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  Saturday, 14 July, 2001, 17:30 GMT 18:30 UK
Macqueen bows out at the top
Rod Macqueen (left) bows out on a high note
Rod Macqueen (left) bows out on a high note
By BBC Sport Online's John May

Rod Macqueen had little choice but to obey one of sport's great rules to always go out on a winning note.

Australia's 2-1 series win over the Lions left the Wallabies' coach with nothing left to win.

A series win over the Lions eluded Australia for 102 years, but the celebrations in Stadium Australia which followed the 29-23 win on Saturday was the completion of the most impressive CV in Australian rugby.

The 1999 World Cup, the 2000 Tri-Nations title and three successive Bledisloe Cup wins over deadly All Black rivals from across the Tasman Sea, bulge in the Wallabies' trophy cabinet.

They mark Macqueen out as the most successful coach in Australian rugby union history.


I can bow out a very happy man
Rod Macqueen

During Macqueen's four-year tenure the Wallabies posted an unrivalled record of 34 wins, one draw and eight defeats for a success ratio of close to 80%.

"It was a great way for me to go out. I can bow out a very happy man," said Macqueen who raised Australian rugby to the highest peak from a very low trough.

The Wallabies had crashed 61-22 to South Africa and Macqueen hardly enjoyed an auspicious start as Australia were beaten by Argentina not long after he took over.

Macqueen rebuilt the team as if it were an underperforming company, having built up a successful business consultancy firm before moving into coaching full-time.

He transplanted a successful formula he had used in guiding the ACT Brumbies to the 1997 Super 12 title.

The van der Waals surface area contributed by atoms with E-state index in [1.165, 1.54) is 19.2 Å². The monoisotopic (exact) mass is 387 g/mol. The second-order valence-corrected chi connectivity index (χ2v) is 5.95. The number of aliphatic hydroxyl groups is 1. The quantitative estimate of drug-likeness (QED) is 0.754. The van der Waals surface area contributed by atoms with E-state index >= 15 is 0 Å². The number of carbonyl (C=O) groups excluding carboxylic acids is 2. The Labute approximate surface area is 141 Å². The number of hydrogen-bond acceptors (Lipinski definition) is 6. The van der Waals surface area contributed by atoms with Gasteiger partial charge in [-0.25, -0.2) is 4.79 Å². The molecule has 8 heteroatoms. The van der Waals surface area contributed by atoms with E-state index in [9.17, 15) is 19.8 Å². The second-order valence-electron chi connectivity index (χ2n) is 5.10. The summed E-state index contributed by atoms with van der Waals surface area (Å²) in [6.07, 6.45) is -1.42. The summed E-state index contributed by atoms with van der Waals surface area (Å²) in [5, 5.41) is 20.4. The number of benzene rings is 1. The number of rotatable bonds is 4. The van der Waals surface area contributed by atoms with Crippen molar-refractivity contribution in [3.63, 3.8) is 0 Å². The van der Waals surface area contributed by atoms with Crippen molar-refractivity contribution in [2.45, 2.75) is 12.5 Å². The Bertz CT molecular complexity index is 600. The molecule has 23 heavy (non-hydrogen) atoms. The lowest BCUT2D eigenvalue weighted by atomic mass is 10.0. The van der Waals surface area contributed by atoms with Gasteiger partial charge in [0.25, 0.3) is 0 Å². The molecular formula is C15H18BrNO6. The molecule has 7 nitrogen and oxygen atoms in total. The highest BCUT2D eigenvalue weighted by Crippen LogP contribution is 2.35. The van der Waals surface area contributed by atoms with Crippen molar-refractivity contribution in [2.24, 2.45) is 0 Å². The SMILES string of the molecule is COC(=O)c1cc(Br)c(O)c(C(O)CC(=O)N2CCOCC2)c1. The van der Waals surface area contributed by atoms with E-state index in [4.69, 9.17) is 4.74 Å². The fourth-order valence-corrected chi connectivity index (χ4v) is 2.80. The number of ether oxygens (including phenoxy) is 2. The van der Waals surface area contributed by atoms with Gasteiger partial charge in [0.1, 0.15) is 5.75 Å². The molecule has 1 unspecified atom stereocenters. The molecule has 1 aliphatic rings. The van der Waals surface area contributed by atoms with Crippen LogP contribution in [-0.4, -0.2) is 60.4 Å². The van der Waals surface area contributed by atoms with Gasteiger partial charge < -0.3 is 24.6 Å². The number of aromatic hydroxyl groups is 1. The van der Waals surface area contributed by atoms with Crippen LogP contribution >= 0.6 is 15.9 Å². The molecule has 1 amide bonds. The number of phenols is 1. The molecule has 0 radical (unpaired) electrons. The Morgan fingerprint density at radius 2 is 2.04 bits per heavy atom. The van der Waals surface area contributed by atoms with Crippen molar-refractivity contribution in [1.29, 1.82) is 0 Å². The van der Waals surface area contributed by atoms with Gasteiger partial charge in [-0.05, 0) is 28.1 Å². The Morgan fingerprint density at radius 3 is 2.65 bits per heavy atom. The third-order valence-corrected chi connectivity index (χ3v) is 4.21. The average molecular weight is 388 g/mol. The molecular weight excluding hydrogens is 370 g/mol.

Wallaby celebration scenes have been a common sight under Macqueen
Wallaby celebration scenes have been a common sight under Macqueen

A specialist defence coach was added and Macqueen established a coastal training base where the Wallabies gather each year.

Macqueen also grafted on the ball-in-hand game that brought the Brumbies success.

At the core of a game that involved a dizzying array of phases and dummy runs, was flyhalf Stephen Larkham.

The results began to flow quickly, beginning with a 3-0 Bledisloe Cup whitewash of New Zealand in 1998.

Capping

Australia won the World Cup a year later, then the Tri-Nations title for the first time in 2000 before capping it with the Lions victory.

As he bowed out amid scenes of celebration, Macqueen said: "My greatest memories of this team will be the composure we showed under pressure. When we've had a problem we've been able to overcome it."

"We played the game smart which is something we talk about at the Wallabies."


He's been here a long time and it's been a great era for Australian rugby
Wallabies' skipper John Eales

Australian captain John Eales led the praise from the players, saying: "Rod's been involved since 1997. He's been there a long time and it's been a great era for Australian rugby.

Macqueen originally planned to retire after Australia's Tri-Nations title defence this year but announced after the Wallabies' series-levelling second test win over the Lions in Melbourne that he would leave early, and confirmed that decision on Saturday.

Successor Eddie Jones, who led the Brumbies to this year's Super 12 title, faces a hard act to follow, but Macqueen said: "It's time for someone new and Eddie will do a fantastic job."

Macqueen plans to spend his retirement fishing - and as a winner in a nation of sporting winners, you can only feel sorry for the fish.

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14 Jul 01 | Lions Down Under
14 Jul 01 | Lions Down Under
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